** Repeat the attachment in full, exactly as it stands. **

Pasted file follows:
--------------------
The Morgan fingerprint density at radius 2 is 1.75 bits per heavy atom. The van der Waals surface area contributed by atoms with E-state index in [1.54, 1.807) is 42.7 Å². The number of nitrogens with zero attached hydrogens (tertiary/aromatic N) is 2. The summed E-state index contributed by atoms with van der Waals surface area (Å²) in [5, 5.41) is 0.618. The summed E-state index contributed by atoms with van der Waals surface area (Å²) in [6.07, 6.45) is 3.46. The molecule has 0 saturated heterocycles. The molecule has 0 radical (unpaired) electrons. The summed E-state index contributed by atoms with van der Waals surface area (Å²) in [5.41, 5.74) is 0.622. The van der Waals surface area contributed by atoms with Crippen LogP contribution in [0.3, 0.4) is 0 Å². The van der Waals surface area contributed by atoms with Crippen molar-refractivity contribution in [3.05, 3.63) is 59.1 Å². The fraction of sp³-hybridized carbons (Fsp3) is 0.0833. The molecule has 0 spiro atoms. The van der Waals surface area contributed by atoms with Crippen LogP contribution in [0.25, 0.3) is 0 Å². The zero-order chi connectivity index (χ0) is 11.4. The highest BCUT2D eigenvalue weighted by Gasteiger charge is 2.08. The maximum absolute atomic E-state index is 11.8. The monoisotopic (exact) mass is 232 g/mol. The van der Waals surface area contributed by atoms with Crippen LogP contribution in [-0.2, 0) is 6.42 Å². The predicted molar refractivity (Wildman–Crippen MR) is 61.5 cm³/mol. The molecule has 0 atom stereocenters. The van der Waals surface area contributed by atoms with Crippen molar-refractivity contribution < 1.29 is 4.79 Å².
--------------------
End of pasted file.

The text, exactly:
The Morgan fingerprint density at radius 2 is 1.75 bits per heavy atom. The van der Waals surface area contributed by atoms with E-state index in [1.54, 1.807) is 42.7 Å². The number of nitrogens with zero attached hydrogens (tertiary/aromatic N) is 2. The summed E-state index contributed by atoms with van der Waals surface area (Å²) in [5, 5.41) is 0.618. The summed E-state index contributed by atoms with van der Waals surface area (Å²) in [6.07, 6.45) is 3.46. The molecule has 0 saturated heterocycles. The molecule has 0 radical (unpaired) electrons. The summed E-state index contributed by atoms with van der Waals surface area (Å²) in [5.41, 5.74) is 0.622. The van der Waals surface area contributed by atoms with Crippen LogP contribution in [0.3, 0.4) is 0 Å². The van der Waals surface area contributed by atoms with Crippen molar-refractivity contribution in [3.05, 3.63) is 59.1 Å². The fraction of sp³-hybridized carbons (Fsp3) is 0.0833. The molecule has 0 spiro atoms. The van der Waals surface area contributed by atoms with Crippen LogP contribution in [0.25, 0.3) is 0 Å². The zero-order chi connectivity index (χ0) is 11.4. The highest BCUT2D eigenvalue weighted by Gasteiger charge is 2.08. The maximum absolute atomic E-state index is 11.8. The monoisotopic (exact) mass is 232 g/mol. The van der Waals surface area contributed by atoms with Crippen LogP contribution in [-0.2, 0) is 6.42 Å². The predicted molar refractivity (Wildman–Crippen MR) is 61.5 cm³/mol. The molecule has 0 atom stereocenters. The van der Waals surface area contributed by atoms with Crippen molar-refractivity contribution < 1.29 is 4.79 Å².